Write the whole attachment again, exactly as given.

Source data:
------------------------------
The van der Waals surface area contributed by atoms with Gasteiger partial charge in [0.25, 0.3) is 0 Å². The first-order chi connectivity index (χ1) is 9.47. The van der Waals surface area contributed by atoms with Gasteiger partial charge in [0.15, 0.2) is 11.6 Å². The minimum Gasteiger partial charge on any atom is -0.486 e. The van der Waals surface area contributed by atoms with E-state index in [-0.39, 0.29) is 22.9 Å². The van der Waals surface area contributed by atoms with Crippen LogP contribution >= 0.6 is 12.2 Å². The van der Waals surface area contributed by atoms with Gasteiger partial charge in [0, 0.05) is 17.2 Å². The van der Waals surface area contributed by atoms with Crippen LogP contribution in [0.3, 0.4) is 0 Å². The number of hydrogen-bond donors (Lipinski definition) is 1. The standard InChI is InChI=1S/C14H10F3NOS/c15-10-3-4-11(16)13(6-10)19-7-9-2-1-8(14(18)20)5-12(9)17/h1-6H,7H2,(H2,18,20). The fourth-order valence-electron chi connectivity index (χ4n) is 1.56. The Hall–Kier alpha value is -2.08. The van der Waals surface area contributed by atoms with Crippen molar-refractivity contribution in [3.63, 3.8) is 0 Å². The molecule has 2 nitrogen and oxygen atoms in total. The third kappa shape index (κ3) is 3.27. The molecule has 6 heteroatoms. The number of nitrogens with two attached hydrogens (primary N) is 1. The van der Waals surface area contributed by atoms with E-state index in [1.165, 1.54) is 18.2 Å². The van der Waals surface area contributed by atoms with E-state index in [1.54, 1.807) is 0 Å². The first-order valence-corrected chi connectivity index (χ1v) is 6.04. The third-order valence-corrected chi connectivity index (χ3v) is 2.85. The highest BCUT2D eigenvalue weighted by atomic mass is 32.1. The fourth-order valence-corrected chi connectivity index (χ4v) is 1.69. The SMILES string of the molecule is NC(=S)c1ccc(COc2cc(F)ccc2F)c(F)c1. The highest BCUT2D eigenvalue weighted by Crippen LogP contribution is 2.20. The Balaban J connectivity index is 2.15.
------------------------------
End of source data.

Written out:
The van der Waals surface area contributed by atoms with Gasteiger partial charge in [0.25, 0.3) is 0 Å². The first-order chi connectivity index (χ1) is 9.47. The van der Waals surface area contributed by atoms with Gasteiger partial charge in [0.15, 0.2) is 11.6 Å². The minimum Gasteiger partial charge on any atom is -0.486 e. The van der Waals surface area contributed by atoms with E-state index in [-0.39, 0.29) is 22.9 Å². The van der Waals surface area contributed by atoms with Crippen LogP contribution >= 0.6 is 12.2 Å². The van der Waals surface area contributed by atoms with Gasteiger partial charge in [0, 0.05) is 17.2 Å². The van der Waals surface area contributed by atoms with Crippen LogP contribution in [0.3, 0.4) is 0 Å². The number of hydrogen-bond donors (Lipinski definition) is 1. The standard InChI is InChI=1S/C14H10F3NOS/c15-10-3-4-11(16)13(6-10)19-7-9-2-1-8(14(18)20)5-12(9)17/h1-6H,7H2,(H2,18,20). The fourth-order valence-electron chi connectivity index (χ4n) is 1.56. The Hall–Kier alpha value is -2.08. The van der Waals surface area contributed by atoms with Crippen molar-refractivity contribution in [3.63, 3.8) is 0 Å². The molecule has 2 nitrogen and oxygen atoms in total. The third kappa shape index (κ3) is 3.27. The molecule has 6 heteroatoms. The number of nitrogens with two attached hydrogens (primary N) is 1. The van der Waals surface area contributed by atoms with E-state index in [1.165, 1.54) is 18.2 Å². The van der Waals surface area contributed by atoms with E-state index in [1.54, 1.807) is 0 Å². The first-order valence-corrected chi connectivity index (χ1v) is 6.04. The third-order valence-corrected chi connectivity index (χ3v) is 2.85. The highest BCUT2D eigenvalue weighted by atomic mass is 32.1. The fourth-order valence-corrected chi connectivity index (χ4v) is 1.69. The SMILES string of the molecule is NC(=S)c1ccc(COc2cc(F)ccc2F)c(F)c1. The highest BCUT2D eigenvalue weighted by Crippen LogP contribution is 2.20. The Balaban J connectivity index is 2.15.